Let’s talk about anxiety. I’ll be honest, talking about anxiety makes me… anxious. But this is an important aspect of my personality that I need to work on and that few of my acquaintances are aware of. To give you an idea of where I fall on the scale of anxiety, consider that picking up the phone to order a pizza nearly causes a panic attack. Stress effects most aspects of my life, and last year it started affecting my vision.
Stress Is in the Eye of the Beholder
You know those grey “Spots” in your vision after you look at a bright source of light, then look somewhere dark? They hover around for a bit, make it difficult to see, and then disappear after a few seconds. Last year I had one of those spots, but it never went away. Not only did it stay in my vision, but it started growing larger. From a small light-bulb shaped splotch to a giant ‘apple seed’ taking up most of my central vision in my right eye. Then I began to notice that straight lines were not appearing straight when viewed through my right eye. Anxiety ridden web MD searches informed me that this could be the precursor to a retinal detachment and that I should seek medical attention immediately.
The reality as I came to learn, was that I had stressed myself out so much that I essentially developed a blood blister underneath my retina. This condition is known as “central serous retinopathy” or CSR. With CSR a pool of blood forms underneath your retina and basically lenses your vision like a fun house mirror. There is no cure for CSR but decreasing stress might help it drain over the course of 6 months.
It’s not worth getting into the details of what stressed me out this much. Needless to say there was stress from all aspects of my life, work, family, and social. However, this is no excuse. Stress is something that I choose to let into my life, and I needed to get control of.
Facing Your Fears With BDSM
One unexpected tool I have developed for stress management comes from my experience in the the BDSM and fetish communities. People that enjoy BDSM scenes are familiar with the giant build up and ‘release’ they experience when playing. When I participate in these ‘scenes’ I experience pain, pleasure, stress, and fear. Even just watching certain scenes have me facing some deep seated phobias such as knives, needles, and blood.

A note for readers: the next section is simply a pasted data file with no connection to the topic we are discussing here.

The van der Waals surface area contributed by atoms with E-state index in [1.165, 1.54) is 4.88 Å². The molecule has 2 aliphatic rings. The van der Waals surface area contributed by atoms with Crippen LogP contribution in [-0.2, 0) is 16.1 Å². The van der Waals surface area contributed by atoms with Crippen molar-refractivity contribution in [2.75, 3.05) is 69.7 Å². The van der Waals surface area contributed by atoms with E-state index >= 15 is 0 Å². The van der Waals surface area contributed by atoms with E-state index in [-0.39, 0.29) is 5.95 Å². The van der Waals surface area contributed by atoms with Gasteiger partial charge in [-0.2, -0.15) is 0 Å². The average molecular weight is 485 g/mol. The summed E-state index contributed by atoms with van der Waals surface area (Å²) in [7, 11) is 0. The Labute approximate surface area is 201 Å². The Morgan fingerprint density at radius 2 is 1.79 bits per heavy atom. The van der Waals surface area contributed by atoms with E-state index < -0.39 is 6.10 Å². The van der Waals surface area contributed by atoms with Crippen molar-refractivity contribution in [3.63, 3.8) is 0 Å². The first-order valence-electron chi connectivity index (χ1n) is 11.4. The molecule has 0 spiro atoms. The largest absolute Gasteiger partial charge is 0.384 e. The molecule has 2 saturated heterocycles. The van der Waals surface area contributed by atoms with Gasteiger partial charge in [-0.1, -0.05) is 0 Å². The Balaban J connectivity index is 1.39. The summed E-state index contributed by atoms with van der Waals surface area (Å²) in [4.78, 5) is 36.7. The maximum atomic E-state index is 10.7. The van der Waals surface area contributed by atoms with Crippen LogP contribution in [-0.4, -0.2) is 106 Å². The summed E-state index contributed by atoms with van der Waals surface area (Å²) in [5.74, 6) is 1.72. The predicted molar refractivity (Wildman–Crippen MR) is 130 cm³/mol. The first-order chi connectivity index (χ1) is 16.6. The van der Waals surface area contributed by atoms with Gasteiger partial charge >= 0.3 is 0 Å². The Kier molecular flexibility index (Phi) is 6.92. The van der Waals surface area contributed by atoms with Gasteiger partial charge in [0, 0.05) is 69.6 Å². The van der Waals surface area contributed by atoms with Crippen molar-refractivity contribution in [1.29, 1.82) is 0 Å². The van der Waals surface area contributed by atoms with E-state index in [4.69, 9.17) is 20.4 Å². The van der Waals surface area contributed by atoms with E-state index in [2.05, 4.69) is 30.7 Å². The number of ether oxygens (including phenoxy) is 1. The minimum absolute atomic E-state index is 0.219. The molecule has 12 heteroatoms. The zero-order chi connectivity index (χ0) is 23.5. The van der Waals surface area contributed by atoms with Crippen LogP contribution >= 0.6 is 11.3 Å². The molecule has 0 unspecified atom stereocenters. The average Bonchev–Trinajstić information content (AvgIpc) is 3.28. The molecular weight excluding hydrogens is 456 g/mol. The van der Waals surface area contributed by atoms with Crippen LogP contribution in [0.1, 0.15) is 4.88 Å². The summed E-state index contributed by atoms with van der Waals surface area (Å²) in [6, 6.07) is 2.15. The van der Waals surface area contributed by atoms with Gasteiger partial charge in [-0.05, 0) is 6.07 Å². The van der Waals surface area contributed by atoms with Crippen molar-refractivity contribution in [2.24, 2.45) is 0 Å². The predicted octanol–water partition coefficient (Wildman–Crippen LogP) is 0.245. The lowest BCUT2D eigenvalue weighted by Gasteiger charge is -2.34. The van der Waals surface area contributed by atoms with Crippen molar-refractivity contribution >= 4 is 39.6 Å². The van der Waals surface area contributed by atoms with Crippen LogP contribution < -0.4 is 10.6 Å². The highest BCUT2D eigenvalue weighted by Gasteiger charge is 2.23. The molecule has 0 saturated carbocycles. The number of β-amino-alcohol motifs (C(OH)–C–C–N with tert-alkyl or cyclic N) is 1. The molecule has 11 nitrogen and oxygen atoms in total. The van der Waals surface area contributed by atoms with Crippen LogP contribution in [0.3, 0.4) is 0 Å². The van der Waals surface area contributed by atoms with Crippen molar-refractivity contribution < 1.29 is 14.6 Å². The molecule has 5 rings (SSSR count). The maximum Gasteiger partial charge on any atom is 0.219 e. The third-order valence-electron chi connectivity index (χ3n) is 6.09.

Trypanophobia: the fear of needles and injections. I am so afraid of needles that once, a doctor hadn’t taken the time to warn me before pulling out a syringe to administer a tetanus shot. This poor, tiny doctor was quite surprised when his tall patient went unconscious and started hurtling towards the ground. I went down so hard and fast (giggity) that day that I broke my nose on the ground. And there the doctor stood, tetanus shot in one hand “Uh… nurse?”. I hate the needle so bad that when I go to the dentist to get drilled and filled I forego the nova cane. that’s right I opt for the full pain of the drill over a few seconds of the needle. It’s not the pain, it’s the fear.
Getting back to my vision problems from this past year. I was informed that I would need to undergo a procedure in order to image my retina and get the full diagnosis. The procedure pretty much resembled a scene from the SAW series. “Would you like to play a game?” I was informed that they would need to shoot a sophisticated scanner into my eye while pumping florescent fluid into my arm that will eventually bleed into my eye. They use this method to track down where the fluid is leaking from, so it’s a very important test. I really needed to pull myself together and face my personal jigsaw killer.
It’s common knowledge that the worse part about something is usually the buildup, and not the act itself. This is where the fetish community really helped me. I have never participated in needle play but it’s something I have been exposed to. (Despite receiving offers to participate in needle play, to which I respond with a polite “HELL NO”). So I set up the scenario in my head that this trip to the injecting eye-scanner of doom was actually just an elaborate BDSM ‘scene’. Turning it into a BDSM play session and thinking of it in those terms helped me manage my anxiety about the procedure. With BDSM scenes you usually have a safe-word, something you can say to stop the scene immediately if uncomfortable. Even though this procedure had no safe word, making myself believe it was there if I needed it, put me at ease.
Cosmic Cum Rave!
So how did I do? Well they DID have to stop the procedure once so that I could lay down. Apparently I had turned sheet white and was about to pass-out. I did manage to remain conscious and finish the procedure without any further issues. What was my reward for exhibiting such bravery when faced with my demons? Bright orange fluorescent cum! Turns out the fluid they used to image my retina was responsible. Neon-rave cum? Almost made it worth it.